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Microsoft’s AI-powered Bing chatbot is coming to Windows 11



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For the past few weeks, people have watched in awe — and, in some cases, dismay — as Microsoft’s AI-powered Bing chatbot said one unbelievable thing after another to the people testing it. Pretty soon, if you’re using the company’s Windows 11 software, you will also be able to chat with it without even having to open an app or a web browser.

Microsoft said Tuesday that a new operating system update will let PC users converse with Bing’s chatbot by typing requests and questions straight into Windows 11’s search bar. And for some of Microsoft’s customers, that update will be available as early as today.

It may have seemed inevitable that Microsoft’s buzziest new product in years would somehow get folded into Windows; after all, access to the chatbot has already been added to some of its mobile apps, not to mention Skype. But the company’s push to make its new chatbot even more accessible comes with caveats.

For one, the chatbot hasn’t been modified in any way to be able to “see,” search for, or interact with any of the files stored on your computer. When you start typing out a question or a request in Windows 11’s search bar, you’ll be given the option to complete that process with Bing — from there, the chatbot will carry on the conversation the same way it would in a web browser.

And even if you do have that new software installed, you still can’t chat with Bing unless you’ve made it off the waitlist — a list that, according to Microsoft corporate vice president Yusuf Mehdi, contains “multiple millions” of people.

(When asked whether the company would move people off the chatbot waitlist more quickly in response to the software update, a Microsoft spokesperson said there was “no change in pace or approach.”)

Microsoft’s hesitance to more broadly allow access to the Bing chatbot means that, for now at least, many who download this new Windows 11 update won’t be able to use its highest-profile feature. But that doesn’t mean you should hold off on installing it — the update also comes with a handful of new and tweaked tools that fix some long-standing pain points.

Here are three features coming to Windows 11 shortly that you may want to try for yourself.

1. Send iMessages from your PC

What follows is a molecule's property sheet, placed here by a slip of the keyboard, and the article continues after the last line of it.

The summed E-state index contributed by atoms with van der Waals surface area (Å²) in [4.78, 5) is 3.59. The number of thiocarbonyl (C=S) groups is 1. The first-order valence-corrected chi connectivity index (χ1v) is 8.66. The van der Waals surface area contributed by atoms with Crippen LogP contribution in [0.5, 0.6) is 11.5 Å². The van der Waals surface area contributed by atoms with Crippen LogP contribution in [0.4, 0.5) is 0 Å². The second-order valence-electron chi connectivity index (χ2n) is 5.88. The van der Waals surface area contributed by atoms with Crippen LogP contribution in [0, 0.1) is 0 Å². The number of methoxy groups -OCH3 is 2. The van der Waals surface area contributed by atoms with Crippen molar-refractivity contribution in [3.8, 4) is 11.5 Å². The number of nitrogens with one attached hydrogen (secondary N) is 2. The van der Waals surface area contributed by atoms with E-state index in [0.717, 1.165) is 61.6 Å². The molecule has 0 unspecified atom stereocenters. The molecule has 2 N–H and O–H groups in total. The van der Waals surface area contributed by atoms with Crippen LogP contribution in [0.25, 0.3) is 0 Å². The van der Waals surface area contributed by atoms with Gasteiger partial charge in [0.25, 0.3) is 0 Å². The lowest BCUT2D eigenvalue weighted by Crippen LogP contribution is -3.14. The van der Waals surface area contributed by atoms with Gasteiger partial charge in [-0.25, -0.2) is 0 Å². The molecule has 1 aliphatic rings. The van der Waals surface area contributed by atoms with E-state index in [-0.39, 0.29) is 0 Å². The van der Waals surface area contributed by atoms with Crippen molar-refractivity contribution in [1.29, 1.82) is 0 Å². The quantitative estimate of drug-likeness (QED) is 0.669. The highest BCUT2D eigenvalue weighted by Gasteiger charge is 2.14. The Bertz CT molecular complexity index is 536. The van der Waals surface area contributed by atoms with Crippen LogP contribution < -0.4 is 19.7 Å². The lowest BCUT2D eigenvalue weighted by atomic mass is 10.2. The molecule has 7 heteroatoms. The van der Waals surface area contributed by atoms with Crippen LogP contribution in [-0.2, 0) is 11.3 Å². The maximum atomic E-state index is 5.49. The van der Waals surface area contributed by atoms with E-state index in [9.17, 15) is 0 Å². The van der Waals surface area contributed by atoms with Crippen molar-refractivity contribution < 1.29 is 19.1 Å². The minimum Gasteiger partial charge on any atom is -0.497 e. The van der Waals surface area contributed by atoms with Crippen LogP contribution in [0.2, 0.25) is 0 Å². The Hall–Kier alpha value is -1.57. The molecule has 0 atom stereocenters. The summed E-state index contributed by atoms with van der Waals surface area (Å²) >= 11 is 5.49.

A new version of Microsoft’s Phone Link tool will finally let Windows PC owners connect to and communicate from Apple’s iPhones. (Previously, the feature only worked with Android devices.)

Once you’ve completed a quick setup process that involves pairing your PC and iPhone via Bluetooth, you’ll be able to see incoming calls, messages and app notifications right on your computer’s screen. The catch? It’s only available in preview form for now, which means you’ll have to be a member of Microsoft’s early-access software testing program to try it. And even if you get selected to try out the feature, you won’t be able to respond to group chats or send images — for now, it’s not clear whether that will change in time.

2. Remote troubleshooting just got easier

Microsoft has also made some changes to its Quick Assist tool, which we’ve recommended in the past as a great way to remotely troubleshoot PC issues for friends and loved ones who aren’t quite up to the task themselves. A new “laser pointer” tool should make it easier to show the people you’re helping what they need to be looking at, and you can more easily switch between screen sharing — in which you’re just watching and giving directions — and taking full control yourself.

Help Desk Quick Fix: How to remotely access another computer

3. Super-simple screen recording

The Windows Snipping Tool is invaluable for capturing and saving screenshots you’ll need to hang on to, but now you can also use it to record on-screen action as a video. Fine, that may not sound like the most thrilling addition of all time, but we use tools like this regularly, and it’s great to not have to vet and download third-party software to get the job done.

Hopefully, these three tools make getting through your day a little easier. There’s lots more in Microsoft’s latest update that needs unpacking — we’ll update this story as we continue our testing.





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